April 16, 2015
How to deal with writer’s block
If you’re staring at your keyboard and would rather wipe it than type on it, this could be a sign of writer’s block. Will it last forever? No. Is there anything you can do about it? Sure.
It’s like being boxed between cars in a parallel parking space. Tight, but you have choices: You can wait until the owner of the other car comes along to free you. Or you can inch your vehicle by increments until you wiggle out.
Trying to think of something new to do might sound like an experiment in frustration when your thoughts already seem blah or singularly uninspired, but don't fret. Remember: Wiggle.
Do something different. If you can’t go anywhere, stand on a chair or stretch out on the floor, but get a fresh perspective. Look up and notice the texture of the ceiling. Look down. Describe your feet. Look around and notice the sound, smell, sight, taste, or feel of objects surrounding you every day. Munch your salad slowly and identify the flavors and textures. Compare. Listen to the hum of a washing machine, a fan, a furnace, an air conditioner, then fill in words that fit the beat.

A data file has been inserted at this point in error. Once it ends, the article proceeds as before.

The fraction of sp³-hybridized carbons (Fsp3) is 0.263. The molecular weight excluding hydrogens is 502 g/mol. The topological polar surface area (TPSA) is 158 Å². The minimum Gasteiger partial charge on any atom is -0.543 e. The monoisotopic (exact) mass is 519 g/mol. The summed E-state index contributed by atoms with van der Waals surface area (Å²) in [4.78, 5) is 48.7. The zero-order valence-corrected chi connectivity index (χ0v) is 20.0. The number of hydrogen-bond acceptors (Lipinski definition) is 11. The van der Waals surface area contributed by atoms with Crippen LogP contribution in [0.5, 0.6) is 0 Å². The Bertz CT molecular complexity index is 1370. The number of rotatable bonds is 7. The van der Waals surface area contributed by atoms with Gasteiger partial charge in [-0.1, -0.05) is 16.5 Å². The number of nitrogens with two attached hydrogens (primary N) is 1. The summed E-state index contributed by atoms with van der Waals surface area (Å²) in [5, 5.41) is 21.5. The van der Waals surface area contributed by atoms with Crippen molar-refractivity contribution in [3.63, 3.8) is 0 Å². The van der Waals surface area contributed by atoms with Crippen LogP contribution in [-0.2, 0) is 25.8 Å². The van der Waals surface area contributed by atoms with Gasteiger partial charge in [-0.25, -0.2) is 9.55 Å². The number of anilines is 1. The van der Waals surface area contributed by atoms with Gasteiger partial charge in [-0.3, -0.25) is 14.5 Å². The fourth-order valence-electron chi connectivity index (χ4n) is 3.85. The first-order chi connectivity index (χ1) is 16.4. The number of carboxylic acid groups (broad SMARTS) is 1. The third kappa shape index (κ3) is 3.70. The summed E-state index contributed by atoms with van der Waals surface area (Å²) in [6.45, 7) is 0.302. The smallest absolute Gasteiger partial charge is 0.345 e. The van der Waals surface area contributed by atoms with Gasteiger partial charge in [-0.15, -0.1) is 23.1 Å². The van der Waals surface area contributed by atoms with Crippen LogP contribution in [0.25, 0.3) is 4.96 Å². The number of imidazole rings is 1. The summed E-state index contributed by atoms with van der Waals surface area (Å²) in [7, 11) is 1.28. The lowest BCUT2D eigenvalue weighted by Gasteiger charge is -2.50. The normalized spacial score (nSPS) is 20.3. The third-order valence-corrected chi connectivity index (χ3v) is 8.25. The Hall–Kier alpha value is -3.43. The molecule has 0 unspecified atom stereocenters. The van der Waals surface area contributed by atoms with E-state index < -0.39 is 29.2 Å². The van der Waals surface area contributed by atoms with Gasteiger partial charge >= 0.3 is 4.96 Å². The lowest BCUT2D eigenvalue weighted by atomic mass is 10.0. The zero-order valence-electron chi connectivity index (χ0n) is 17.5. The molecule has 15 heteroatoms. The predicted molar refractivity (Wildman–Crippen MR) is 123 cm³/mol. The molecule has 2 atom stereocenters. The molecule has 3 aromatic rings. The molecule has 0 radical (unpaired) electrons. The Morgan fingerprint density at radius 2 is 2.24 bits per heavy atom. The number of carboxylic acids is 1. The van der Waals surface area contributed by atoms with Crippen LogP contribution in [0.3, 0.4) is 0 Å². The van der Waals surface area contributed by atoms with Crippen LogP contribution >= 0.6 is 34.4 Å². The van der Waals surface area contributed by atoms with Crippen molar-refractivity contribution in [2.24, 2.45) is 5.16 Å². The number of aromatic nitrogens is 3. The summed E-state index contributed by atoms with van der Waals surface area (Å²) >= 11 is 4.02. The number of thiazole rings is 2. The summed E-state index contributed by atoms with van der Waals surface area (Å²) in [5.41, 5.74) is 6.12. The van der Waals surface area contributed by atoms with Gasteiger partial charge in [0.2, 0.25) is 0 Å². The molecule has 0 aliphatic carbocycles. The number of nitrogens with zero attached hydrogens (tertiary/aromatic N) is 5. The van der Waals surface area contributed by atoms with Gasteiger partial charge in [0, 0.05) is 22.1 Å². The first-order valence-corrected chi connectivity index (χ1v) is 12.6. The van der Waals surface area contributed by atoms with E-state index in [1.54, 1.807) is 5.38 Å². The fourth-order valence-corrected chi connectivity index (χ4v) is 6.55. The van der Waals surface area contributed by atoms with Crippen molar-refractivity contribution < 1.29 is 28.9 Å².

Take a mini-vacation. Getting away from normal surroundings can help you to chip big chunks from a writer’s block even if just for an afternoon of vacating your premises. (Pun intended.) Use your writer’s block as the impetus for touring that museum in town you keep meaning to visit. Or go to a movie with sub-titles. Check out a library book of poems totally unlike anything you usually read or write. Pick up a travel magazine, and look at photographs of enticing places. Search for a video of a country you hope to visit or, better yet, one you would never dare to set a sandal inside.
Consider your interests and available options. Writer’s block is like a box every poet or writer steps into occasionally, but you don’t have to stay there. Even if you’re really boxed in, you have choices. Jump out. Find a different perspective on whatever is familiar, safe, or boring!
Mingle! Get around people. Go to a mall. Help out at a Christian service center. Attend a Bible study. Worship with a church you have never visited.
Take care of yourself. If none of the above appeals to you, lounge on the deck. Rock out on the porch. Pray for the Lord to speak to you even as you sleep. Take a nap.
[The original version of this article appeared here on March 5, 2010, entitled “Writer’s Block In A Box.”]
©2015, Mary Harwell Sayler, poet-author of 27 traditionally published books in all genres, is on a mission to help other Christian Poets & Writers through blogs, writing resources, and e-books such as the Christian Writer’s Guide and Christian Poet's Guide to Writing Poetry.